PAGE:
BAGHDAD: ADES International Holding Ltd. (ADES.LN) on Tuesday reported an 11% fall in pretax profit for the first half of 2017, despite increased revenue due to costs associated with its initial public offering.
The Middle East and Africa-based oil and gas drilling company made a profit of $16.6 million for the six months ended June 30, compared to $18.7 million in the year-before period. Revenue was up 46% to $87.8 million.
The company attributed the fall in profit to the one-time cost of its May IPO totaling $4.6 million. The revenue increase was driven by high utilization of employed rigs, the company said.
ADES said that new contracts won in the first half of the year will not begin until 2018, as a result of which the company expects the second half of the year to be broadly in line with first-half results.
ADES International Holding Ltd. (ADES.LN) on Tuesday reported an 11% fall in pretax profit for the first half of 2017 and lowered its guidance, after contracts it won in 2017 were delayed to the beginning of 2018.
The provider of oil-and-gas drilling and production services for the Middle East and Africa made a profit of $16.6 million for the six months ended June 30, compared to $18.7 million in the year-before period–a fall attributed to the one-time cost of its May IPO totaling $4.6 million. Revenue was up 46% to $87.8 million boosted by higher rig use, the company said.
ADES said that new contracts won in early 2017 of the year won’t begin until 2018 as opposed to the second half of the year as it originally expected. The company now expects the second half to be broadly in line with the first, instead of higher as previously expected. ADES has an order backlog of $430 million. It didn’t specify the value of contracts that were delayed.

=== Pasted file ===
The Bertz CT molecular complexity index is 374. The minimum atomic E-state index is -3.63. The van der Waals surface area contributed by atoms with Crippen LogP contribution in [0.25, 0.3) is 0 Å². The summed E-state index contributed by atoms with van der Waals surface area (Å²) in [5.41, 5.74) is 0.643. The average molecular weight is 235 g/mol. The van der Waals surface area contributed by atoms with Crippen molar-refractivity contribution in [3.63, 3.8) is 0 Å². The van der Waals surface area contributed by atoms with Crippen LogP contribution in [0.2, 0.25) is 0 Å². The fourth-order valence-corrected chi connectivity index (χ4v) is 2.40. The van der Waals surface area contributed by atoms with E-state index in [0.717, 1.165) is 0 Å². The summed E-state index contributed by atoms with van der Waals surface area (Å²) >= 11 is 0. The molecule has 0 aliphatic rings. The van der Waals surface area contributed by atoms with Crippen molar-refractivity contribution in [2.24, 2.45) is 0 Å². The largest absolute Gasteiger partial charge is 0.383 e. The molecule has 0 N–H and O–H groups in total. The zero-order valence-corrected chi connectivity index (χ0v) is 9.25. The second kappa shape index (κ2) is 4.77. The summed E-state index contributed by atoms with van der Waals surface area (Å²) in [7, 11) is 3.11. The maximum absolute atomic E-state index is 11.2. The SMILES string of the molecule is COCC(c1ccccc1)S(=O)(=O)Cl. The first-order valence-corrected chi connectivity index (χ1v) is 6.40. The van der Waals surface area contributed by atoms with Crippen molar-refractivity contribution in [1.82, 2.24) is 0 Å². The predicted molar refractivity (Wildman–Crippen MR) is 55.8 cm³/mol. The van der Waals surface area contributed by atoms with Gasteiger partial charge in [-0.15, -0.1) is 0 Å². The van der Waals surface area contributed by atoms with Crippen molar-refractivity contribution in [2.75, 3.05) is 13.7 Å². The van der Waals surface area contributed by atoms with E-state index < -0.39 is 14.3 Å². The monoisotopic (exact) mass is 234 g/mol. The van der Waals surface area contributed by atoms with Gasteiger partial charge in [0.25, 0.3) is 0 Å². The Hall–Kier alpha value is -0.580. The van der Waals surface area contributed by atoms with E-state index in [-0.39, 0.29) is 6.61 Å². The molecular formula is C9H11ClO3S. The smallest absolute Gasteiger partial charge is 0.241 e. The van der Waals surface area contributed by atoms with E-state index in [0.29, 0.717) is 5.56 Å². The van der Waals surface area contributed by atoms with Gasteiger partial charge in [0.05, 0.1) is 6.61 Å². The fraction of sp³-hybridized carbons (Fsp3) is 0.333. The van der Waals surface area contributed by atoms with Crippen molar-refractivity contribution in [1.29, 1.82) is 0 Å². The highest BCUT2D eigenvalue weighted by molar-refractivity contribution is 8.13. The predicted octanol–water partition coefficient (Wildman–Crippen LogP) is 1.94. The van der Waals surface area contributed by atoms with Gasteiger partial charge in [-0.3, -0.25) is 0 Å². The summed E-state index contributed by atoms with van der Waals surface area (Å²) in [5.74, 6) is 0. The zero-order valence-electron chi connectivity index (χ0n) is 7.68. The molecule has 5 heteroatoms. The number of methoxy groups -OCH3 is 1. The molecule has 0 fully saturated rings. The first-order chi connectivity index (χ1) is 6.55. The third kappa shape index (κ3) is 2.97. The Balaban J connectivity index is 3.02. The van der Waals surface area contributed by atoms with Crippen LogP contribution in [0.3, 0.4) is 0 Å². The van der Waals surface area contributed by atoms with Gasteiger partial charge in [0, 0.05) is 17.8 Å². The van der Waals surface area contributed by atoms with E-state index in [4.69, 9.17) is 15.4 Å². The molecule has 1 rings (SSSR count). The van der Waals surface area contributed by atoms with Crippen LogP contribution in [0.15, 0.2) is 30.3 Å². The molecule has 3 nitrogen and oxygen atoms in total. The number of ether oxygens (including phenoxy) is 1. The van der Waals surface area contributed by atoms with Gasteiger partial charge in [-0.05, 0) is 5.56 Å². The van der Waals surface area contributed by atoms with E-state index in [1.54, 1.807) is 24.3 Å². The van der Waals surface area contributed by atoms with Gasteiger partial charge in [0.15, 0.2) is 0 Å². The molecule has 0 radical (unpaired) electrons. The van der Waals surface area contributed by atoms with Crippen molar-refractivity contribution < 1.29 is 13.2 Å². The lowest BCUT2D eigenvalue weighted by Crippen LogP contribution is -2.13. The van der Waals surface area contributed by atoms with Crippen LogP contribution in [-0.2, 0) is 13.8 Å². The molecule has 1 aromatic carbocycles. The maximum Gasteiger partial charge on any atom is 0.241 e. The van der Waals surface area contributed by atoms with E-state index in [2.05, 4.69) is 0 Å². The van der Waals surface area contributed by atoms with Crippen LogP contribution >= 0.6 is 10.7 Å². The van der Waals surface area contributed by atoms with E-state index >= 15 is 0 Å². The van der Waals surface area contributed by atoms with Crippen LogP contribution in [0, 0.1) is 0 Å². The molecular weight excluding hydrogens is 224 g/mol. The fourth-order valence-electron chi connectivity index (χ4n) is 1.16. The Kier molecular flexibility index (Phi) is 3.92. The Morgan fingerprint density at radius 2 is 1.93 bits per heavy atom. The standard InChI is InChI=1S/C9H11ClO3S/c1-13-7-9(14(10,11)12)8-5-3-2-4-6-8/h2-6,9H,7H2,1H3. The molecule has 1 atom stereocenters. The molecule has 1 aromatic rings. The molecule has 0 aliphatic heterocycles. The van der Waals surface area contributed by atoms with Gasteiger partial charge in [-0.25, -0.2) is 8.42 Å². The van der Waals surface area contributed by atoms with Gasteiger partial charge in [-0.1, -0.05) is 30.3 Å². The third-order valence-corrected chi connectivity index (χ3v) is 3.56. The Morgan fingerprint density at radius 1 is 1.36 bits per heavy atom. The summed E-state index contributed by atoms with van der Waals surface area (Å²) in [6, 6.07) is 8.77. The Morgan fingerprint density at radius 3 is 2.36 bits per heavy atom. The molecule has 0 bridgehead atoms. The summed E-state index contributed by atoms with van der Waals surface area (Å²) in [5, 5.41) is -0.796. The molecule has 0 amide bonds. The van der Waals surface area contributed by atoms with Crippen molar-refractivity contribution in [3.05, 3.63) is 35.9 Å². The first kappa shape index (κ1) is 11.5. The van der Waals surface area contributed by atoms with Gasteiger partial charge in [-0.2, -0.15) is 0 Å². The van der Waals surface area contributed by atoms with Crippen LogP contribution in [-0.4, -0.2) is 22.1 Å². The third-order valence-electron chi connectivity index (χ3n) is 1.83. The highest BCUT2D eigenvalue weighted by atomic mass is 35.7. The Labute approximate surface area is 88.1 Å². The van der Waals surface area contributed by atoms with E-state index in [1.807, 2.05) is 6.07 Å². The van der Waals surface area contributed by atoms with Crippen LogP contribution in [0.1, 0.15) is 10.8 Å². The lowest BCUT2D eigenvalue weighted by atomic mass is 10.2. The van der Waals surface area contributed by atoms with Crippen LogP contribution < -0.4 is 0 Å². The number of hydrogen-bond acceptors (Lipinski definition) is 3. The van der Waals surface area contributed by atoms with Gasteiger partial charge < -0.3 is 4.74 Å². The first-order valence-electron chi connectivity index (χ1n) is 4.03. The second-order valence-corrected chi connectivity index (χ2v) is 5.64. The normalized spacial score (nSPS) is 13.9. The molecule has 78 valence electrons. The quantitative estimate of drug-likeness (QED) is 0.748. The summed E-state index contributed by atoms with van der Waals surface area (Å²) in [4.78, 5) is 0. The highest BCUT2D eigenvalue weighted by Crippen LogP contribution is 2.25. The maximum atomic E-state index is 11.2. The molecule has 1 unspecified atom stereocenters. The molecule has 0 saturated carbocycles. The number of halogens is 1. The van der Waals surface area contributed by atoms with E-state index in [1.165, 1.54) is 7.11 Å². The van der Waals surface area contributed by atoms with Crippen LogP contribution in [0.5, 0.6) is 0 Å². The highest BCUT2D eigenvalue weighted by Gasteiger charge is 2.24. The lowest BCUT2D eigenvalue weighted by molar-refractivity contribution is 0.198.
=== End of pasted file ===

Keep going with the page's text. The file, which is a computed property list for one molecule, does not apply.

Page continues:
As part of its IPO the company raised $170 million, which it said would be used to scale-up its operations in Egypt, Saudi Arabia and Algeria and to fund ventures into new markets.
In an interview with Dow Jones Newswires Tuesday, Chief Executive Officer Mohammed Farouk said that ADES was looking for acquisition opportunities in the Middle East and North Africa region. The company had $163.5 million cash at June 30.
ADES is looking to buy companies with a similar footprint as itself and that won’t dilute earnings, said Dr. Farouk, adding that the company might consider expanding to an adjacent region or market, but wouldn’t going beyond that.
The company also expected to close a number of competitive tenders in new regions like Iraq and the United Arab Emirates, although it would be operating through integrated service companies, said Dr. Farouk.
Shares at 0945 GMT were down 6.66 pence, or 0.7%, at 965.76 pence. They floated on May 9 at 16.50 pence.